Characterization and implementation of OSL dosimeters for use in evaluating the efficacy of organ-based tube current modulation for CT scans of the face and orbits

Authors


Abstract

Purpose:

The purpose of this work was to characterize commercially available optically stimulated luminescent (OSL) dosimeters for general clinical applications and apply the results to the development of a method to evaluate the efficacy of a vendor-specific organ-based tube current modulation application for both phantom and clinical computed tomography (CT) scans of the face and orbits.

Methods:

This study consisted of three components: (1) thorough characterization of the dosimeters for CT scans in phantom, including evaluations of depletion, fading, angular dependence, and conversion from counts to absorbed dose; (2) evaluation of the efficacy of using plastic glasses to position the dosimeters over the eyes in both phantom and clinical studies; and (3) preliminary dosimetry measurements made using organ-based tube current modulation in computed tomography dose index (CTDI) and anthropomorphic phantom studies.

Results:

(1) Depletion effects were found to have a linear relationship with the output of the OSL dosimeters (R2 = 0.96). Fading was found to affect dosimeter readings during the first two hours following exposure but had no effect during the remaining 60-h period observed. No significant angular dependence was observed for the exposure conditions used in this study (with p-values ranging from 0.9 to 0.26 for all t-tests). Dosimeter counts varied linearly with absorbed dose when measured in the center and 12 o'clock positions of the CTDI phantoms. These linear models of counts versus absorbed dose had overlapping 95% confidence intervals for the intercepts but not for the slopes. (2) When dosimeters were positioned using safety glasses, there was no adverse effect on image quality, and there was no statistically significant difference between this placement and placement of the dosimeters directly on the eyes of the phantom (p = 0.24). (3) When using organ-based tube current modulation, the dose to the lens of the eye was reduced between 19% and 43%, depending on the scan protocol used and the positioning of the phantom. Furthermore, the amount of dose reduction was significantly affected by the vertical position of the phantom, with the largest reduction in dose seen when the phantom was centered in the gantry.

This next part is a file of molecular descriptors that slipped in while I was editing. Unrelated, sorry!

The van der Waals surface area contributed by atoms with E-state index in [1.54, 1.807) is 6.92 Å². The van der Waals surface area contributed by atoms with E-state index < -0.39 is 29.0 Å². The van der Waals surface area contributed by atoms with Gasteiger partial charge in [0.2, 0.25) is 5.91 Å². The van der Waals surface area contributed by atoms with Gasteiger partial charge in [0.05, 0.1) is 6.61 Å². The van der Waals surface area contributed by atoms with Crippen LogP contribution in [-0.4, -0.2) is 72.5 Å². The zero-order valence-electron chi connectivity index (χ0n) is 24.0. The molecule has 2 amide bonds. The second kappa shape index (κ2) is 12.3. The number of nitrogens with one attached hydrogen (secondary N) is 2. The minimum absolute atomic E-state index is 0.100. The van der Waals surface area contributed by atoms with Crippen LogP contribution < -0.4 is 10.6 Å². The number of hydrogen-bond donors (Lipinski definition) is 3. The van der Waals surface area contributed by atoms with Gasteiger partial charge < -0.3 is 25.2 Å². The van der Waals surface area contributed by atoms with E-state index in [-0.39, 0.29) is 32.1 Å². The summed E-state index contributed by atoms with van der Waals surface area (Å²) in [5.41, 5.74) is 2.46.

Conclusions:

(1) An appropriate correction factor, specific to CT scanning, was developed to account for depletion and fading characteristics of the dosimeters. Additionally, an equation to convert dosimeter counts to absorbed dose was established. (2) The use of plastic safety glasses was validated as an appropriate positioning device when measuring dose to the lens of the eye. (3) The use of organ-based tube current modulation can reduce dose to the lens of the eye during CT scanning. The amount of dose reduction, however, is largely influenced by the positioning of the anatomy in the gantry.

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